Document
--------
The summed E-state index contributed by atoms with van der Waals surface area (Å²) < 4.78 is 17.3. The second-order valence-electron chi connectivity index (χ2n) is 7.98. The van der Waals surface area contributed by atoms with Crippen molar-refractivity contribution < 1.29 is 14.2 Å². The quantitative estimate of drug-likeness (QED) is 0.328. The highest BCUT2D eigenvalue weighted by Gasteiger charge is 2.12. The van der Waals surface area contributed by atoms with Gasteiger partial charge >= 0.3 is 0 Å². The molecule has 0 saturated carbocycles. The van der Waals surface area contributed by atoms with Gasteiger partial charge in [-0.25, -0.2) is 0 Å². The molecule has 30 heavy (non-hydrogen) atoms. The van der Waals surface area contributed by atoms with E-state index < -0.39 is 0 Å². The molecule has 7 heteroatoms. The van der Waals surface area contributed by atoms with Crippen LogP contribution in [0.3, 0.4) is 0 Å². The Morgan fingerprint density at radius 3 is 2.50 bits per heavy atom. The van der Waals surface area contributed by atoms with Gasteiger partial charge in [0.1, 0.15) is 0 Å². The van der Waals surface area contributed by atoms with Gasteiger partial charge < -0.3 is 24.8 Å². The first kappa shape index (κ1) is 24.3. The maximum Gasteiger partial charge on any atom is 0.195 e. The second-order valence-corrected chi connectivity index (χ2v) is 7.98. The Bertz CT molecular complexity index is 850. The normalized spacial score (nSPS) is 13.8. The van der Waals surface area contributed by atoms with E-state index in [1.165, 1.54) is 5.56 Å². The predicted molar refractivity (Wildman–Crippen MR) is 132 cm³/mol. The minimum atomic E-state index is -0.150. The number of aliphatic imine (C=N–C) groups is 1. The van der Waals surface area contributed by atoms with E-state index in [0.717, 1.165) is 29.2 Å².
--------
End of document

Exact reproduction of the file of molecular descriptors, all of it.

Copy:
The summed E-state index contributed by atoms with van der Waals surface area (Å²) < 4.78 is 17.3. The second-order valence-electron chi connectivity index (χ2n) is 7.98. The van der Waals surface area contributed by atoms with Crippen molar-refractivity contribution < 1.29 is 14.2 Å². The quantitative estimate of drug-likeness (QED) is 0.328. The highest BCUT2D eigenvalue weighted by Gasteiger charge is 2.12. The van der Waals surface area contributed by atoms with Gasteiger partial charge >= 0.3 is 0 Å². The molecule has 0 saturated carbocycles. The van der Waals surface area contributed by atoms with Gasteiger partial charge in [-0.25, -0.2) is 0 Å². The molecule has 30 heavy (non-hydrogen) atoms. The van der Waals surface area contributed by atoms with E-state index < -0.39 is 0 Å². The molecule has 7 heteroatoms. The van der Waals surface area contributed by atoms with Crippen LogP contribution in [0.3, 0.4) is 0 Å². The Morgan fingerprint density at radius 3 is 2.50 bits per heavy atom. The van der Waals surface area contributed by atoms with Gasteiger partial charge in [0.1, 0.15) is 0 Å². The van der Waals surface area contributed by atoms with Gasteiger partial charge < -0.3 is 24.8 Å². The first kappa shape index (κ1) is 24.3. The maximum Gasteiger partial charge on any atom is 0.195 e. The second-order valence-corrected chi connectivity index (χ2v) is 7.98. The Bertz CT molecular complexity index is 850. The normalized spacial score (nSPS) is 13.8. The van der Waals surface area contributed by atoms with E-state index in [1.165, 1.54) is 5.56 Å². The predicted molar refractivity (Wildman–Crippen MR) is 132 cm³/mol. The minimum atomic E-state index is -0.150. The number of aliphatic imine (C=N–C) groups is 1. The van der Waals surface area contributed by atoms with E-state index in [0.717, 1.165) is 29.2 Å².